Knowledge Discovery and Data Mining Applications in the Healthcare Industry: A Comprehensive Study

Knowledge Discovery and Data Mining Applications in the Healthcare Industry: A Comprehensive Study

Iman Barazandeh (Iran University of Science and Technology, Iran & Islamic Azad University, Mahshahr Branch, Iran) and Mohammad Reza Gholamian (Iran University of Science and Technology, Iran)
DOI: 10.4018/978-1-4666-8756-1.ch055
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Abstract

The healthcare industry is one of the most attractive domains to realize the actionable knowledge discovery objectives. This chapter studies recent researches on knowledge discovery and data mining applications in the healthcare industry and proposes a new classification of these applications. Studies show that knowledge discovery and data mining applications in the healthcare industry can be classified to three major classes, namely patient view, market view, and system view. Patient view includes papers that performed pure data mining on healthcare industry data. Market view includes papers that saw the patients as customers. System view includes papers that developed a decision support system. The goal of this classification is identifying research opportunities and gaps for researchers interested in this context.
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Introduction

Since human learned to inscribe his thinks in the world out of his/her mind, Data has been created and started to growing and its growing accelerates through continuous advances in storing technology during the years and recent years are explosion age of data. Large and valuable volume of data is accumulated in databases and data warehouses in all domains. Online stores store sale details and customer information and interests in their databases. In banking industry account information and transactions are stored. In healthcare industry general patient information and his/her point of care information are stored in databases. These days information is stored either digital or manual because it is proved that information and knowledge are the main success driver in every domain and industry.

However, what we can do with this large volume of data and how we can extract high level knowledge from low level and raw data. It is obvious that we can mine the data to find new and valuable relations and patterns. Pattern is an expression in some language describing a subset of the data or a model applicable to the subset and we can consider a pattern to be knowledge if it exceeds some interestingness threshold that is depends on domain and user definition (Fayyad, Piatetsky-Shapiro & Smyth, 1996). Extracted knowledge can be used to make more effective decisions.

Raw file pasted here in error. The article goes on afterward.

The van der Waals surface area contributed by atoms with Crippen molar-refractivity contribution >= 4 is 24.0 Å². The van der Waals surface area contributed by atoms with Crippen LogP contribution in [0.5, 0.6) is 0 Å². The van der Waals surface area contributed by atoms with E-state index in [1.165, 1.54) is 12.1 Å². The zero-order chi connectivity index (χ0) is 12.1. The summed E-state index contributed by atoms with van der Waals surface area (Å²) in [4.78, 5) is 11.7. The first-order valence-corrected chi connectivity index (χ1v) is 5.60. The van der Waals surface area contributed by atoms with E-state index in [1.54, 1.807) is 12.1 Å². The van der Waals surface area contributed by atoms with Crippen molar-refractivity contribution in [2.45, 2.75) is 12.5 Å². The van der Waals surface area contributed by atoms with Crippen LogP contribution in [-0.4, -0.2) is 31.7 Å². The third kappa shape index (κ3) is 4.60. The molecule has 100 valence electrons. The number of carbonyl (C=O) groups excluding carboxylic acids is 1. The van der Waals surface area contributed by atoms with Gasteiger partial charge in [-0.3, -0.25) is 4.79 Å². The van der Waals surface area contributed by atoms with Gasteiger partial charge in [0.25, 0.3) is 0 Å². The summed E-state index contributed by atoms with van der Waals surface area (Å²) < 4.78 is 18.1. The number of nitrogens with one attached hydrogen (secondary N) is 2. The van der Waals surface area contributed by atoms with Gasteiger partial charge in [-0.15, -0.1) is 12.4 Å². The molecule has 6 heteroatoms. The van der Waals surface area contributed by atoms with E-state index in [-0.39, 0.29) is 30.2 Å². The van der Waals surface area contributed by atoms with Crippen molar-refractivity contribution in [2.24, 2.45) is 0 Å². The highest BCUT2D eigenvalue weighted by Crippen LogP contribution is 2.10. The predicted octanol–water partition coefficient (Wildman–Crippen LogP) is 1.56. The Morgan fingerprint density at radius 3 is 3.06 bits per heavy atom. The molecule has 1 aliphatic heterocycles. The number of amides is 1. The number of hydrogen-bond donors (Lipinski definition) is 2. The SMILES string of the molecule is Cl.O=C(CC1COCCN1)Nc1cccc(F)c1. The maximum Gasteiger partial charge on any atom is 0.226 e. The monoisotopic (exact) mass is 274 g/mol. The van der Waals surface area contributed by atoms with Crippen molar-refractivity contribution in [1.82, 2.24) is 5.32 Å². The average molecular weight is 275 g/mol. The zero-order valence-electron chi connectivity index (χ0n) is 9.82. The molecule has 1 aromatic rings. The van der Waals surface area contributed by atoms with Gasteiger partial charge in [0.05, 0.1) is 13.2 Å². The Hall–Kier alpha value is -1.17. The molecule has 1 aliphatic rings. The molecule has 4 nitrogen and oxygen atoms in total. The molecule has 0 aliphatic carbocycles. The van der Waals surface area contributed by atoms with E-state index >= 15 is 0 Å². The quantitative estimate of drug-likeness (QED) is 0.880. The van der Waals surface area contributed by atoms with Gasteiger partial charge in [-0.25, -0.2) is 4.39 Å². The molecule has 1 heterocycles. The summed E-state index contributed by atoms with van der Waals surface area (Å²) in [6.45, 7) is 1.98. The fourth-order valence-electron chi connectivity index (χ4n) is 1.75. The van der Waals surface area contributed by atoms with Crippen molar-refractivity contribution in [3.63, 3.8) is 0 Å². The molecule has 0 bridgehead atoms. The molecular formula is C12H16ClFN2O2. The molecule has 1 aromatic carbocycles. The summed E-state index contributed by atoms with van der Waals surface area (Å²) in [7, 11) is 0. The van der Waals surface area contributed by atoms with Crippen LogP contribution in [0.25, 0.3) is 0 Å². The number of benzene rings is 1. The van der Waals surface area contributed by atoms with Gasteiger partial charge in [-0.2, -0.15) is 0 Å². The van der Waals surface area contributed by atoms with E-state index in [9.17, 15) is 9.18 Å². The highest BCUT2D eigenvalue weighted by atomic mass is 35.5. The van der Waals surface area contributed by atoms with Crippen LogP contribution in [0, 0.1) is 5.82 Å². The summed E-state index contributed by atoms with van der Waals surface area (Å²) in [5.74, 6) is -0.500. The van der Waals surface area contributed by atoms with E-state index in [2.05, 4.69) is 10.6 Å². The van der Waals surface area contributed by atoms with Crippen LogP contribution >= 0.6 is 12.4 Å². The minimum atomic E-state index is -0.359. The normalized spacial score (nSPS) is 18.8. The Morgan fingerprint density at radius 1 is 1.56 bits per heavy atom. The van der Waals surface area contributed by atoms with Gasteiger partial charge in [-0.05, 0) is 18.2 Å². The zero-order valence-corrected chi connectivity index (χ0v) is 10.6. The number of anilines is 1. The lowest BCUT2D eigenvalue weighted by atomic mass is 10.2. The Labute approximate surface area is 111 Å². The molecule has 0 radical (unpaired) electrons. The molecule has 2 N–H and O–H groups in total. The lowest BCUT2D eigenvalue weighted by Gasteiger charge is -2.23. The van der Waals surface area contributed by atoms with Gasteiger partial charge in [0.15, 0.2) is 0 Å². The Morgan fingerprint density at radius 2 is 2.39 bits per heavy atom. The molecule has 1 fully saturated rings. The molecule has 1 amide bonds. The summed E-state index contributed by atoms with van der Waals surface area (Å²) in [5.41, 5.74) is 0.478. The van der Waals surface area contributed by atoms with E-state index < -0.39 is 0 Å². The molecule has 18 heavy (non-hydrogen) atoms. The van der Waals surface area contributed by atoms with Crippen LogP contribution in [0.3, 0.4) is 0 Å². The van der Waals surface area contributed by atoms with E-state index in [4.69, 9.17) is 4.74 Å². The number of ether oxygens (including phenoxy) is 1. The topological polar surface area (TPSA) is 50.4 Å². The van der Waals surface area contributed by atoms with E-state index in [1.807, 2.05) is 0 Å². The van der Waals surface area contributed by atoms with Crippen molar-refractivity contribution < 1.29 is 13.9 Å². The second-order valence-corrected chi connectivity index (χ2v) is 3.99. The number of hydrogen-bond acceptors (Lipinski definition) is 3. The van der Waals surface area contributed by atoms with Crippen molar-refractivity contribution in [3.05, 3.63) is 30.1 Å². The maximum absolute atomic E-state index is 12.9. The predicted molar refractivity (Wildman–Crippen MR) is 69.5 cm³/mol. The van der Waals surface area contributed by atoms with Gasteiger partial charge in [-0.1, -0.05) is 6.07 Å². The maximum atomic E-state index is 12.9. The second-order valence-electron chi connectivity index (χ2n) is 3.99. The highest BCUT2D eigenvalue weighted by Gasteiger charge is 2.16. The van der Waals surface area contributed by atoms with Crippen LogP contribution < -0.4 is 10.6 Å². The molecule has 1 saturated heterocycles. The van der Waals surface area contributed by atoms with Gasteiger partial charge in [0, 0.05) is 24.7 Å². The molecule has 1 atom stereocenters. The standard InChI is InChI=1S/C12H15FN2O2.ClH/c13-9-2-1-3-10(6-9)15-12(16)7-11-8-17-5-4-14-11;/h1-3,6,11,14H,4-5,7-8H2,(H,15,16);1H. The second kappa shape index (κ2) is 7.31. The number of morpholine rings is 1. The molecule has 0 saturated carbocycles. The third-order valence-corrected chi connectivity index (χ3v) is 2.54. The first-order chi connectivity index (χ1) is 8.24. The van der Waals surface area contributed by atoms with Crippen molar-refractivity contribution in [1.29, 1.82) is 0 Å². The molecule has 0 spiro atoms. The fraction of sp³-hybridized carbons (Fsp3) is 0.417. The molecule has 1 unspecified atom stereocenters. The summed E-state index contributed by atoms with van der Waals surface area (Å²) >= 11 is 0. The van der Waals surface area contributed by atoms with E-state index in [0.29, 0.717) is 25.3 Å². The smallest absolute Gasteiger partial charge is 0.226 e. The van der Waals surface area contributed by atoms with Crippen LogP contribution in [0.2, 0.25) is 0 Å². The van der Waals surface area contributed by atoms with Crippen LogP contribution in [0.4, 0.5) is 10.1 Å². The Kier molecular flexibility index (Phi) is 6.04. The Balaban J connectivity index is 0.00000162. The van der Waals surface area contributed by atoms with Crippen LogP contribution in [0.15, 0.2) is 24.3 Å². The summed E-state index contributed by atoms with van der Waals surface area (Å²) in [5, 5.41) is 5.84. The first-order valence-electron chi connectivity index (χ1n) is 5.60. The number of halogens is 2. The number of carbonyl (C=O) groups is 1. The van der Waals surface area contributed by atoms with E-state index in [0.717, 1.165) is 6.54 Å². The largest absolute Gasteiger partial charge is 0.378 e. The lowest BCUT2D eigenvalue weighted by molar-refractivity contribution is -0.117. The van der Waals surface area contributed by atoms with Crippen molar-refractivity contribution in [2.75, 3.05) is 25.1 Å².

For long years, statisticians used classical statistic methods for pattern identification. Statistics, especially as taught in most statistics texts, might be described as being characterized by data sets which are small and clean, which permit straightforward answers via intensive analysis of single data sets, which are static, which were sampled in an iid manner, which were often collected to answer the particular problem being addressed, and which are solely numeric. None of these apply in the data mining context (Hand, 1998). Data mining technology is presented to pass the constraints of statistic methods. Data mining is a technology that blends traditional data analysis methods with sophisticated algorithms for processing large volumes of data. It has also opened up exciting opportunities for exploring and analyzing new types of data (Tan, Steinbach & Kumar, 2005). Brossette and Hymel (2008) believe that the main tenet of data mining is that the models and patterns contain insights that were previously unsuspected. For that reason alone, data mining is not an exercise in hypothesis-driven exploratory statistics, or hypothesis-driven statistical model building, because “hypothesis-driven” implies previously suspected. Data mining is a new discipline lying at the interface of statistics, database technology, pattern recognition, machine learning, and other areas (Hand, 1998).

There are several definitions for data mining, but all of these definitions have a same understating of underlying concept and there are keywords that are common in all of them. Tan et al. (2005) define data mining as the process of automatically discovering useful information in large data repositories. From Fayyad et al. (1996) point of view knowledge discovery in databases (KDD) is the overall process of discovering useful knowledge from data, and data mining refers to a particular step in this process that is the application of specific algorithms for extracting patterns from data. Usefulness is depends to domain of problem and user definition. Data mining is always associated with analysis. Everywhere that analysis of a small or large data set is needed, data mining can be useful.

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